Donald Trump: As president, 'I'll change my tone'

(CNN)Donald Trump's boisterous personality is fueling his campaign, but the billionaire businessman insists there is also a more dignified side to him.

In an interview with CNN's Anderson Cooper on Wednesday, Trump — who created one of the most memorable moments of the 2016 campaign so far by sharing rival Lindsey Graham's cell phone number on national television — suggested that he would shift his rhetoric as president.
"As president, you would change your tone?" Cooper asked.
    "Oh, I'd think so," Trump said. "I'll change my tone."
    Trump defended his recent attacks on his fellow candidates, saying he has been hitting back because he was first provoked.
    "I didn't start it with Lindsey Graham. I couldn't care less about Lindsey Graham. He's registered at I think zero in the polls," Trump said. "Lindsey Graham called me a jackass. So am I supposed to say, 'Oh, it's OK'? I'm called a jackass. You have to fight back."
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    The former host of "The Apprentice" was referring to comments Graham made in an interview with CNN's Kate Bolduan earlier this week. The South Carolina Republican has harshly criticized Trump for making disparaging comments about Sen. John McCain's service in the Vietnam War.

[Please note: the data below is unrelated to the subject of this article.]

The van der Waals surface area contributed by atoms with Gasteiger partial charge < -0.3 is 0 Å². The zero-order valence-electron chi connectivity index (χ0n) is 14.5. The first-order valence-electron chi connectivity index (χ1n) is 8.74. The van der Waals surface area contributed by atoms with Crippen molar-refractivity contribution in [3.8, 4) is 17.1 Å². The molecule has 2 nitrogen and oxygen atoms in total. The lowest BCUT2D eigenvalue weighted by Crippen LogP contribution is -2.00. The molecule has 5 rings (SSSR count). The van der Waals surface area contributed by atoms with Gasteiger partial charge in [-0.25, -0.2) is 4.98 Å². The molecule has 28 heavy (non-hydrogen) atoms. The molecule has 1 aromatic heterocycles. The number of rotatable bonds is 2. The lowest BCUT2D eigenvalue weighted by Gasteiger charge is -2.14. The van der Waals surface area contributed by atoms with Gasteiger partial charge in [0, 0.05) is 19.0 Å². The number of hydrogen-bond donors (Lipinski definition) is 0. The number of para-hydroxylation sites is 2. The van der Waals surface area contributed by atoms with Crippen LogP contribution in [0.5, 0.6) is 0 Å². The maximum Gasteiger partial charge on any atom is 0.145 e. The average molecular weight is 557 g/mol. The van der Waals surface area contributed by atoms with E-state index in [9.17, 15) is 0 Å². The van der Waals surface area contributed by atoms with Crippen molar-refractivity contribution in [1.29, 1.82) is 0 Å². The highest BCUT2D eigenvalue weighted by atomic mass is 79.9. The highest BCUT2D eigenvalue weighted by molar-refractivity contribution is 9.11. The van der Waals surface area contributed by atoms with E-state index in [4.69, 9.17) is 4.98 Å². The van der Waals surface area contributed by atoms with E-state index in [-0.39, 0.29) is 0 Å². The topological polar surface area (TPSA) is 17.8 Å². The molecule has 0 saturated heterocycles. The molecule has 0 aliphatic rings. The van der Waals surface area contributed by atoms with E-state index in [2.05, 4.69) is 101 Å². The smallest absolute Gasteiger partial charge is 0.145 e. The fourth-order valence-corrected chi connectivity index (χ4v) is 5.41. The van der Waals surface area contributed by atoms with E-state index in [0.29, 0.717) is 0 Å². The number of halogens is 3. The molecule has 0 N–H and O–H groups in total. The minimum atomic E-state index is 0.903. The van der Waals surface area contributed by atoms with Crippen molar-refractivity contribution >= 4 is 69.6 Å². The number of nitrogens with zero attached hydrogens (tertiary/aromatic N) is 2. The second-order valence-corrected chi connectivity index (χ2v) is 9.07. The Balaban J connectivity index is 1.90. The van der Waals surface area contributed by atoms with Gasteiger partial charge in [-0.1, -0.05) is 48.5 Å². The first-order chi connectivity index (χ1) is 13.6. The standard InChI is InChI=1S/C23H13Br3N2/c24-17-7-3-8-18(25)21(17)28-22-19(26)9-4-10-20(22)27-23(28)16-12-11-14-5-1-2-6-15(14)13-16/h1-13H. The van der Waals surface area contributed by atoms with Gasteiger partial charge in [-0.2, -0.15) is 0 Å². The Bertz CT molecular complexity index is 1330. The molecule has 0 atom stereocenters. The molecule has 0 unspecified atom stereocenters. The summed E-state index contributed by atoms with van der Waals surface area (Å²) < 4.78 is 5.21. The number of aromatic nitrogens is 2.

Trump remarked last weekend that McCain, a decorated veteran who spent more than five years in captivity and denied early release, was a "war hero because he was captured."
    "I like people that weren't captured, OK?" Trump said, drawing swift and widespread criticism.
    Being called a "jackass" seems to have clearly struck a nerve with Trump. At a campaign event in South Carolina Tuesday, he called Graham an "idiot," then deployed an unorthodox method of political payback: he read out loud Graham's cell phone number.
    "Let's try it," Trump said, twice reciting a 202 area code phone number and goading the audience to "give it a shot."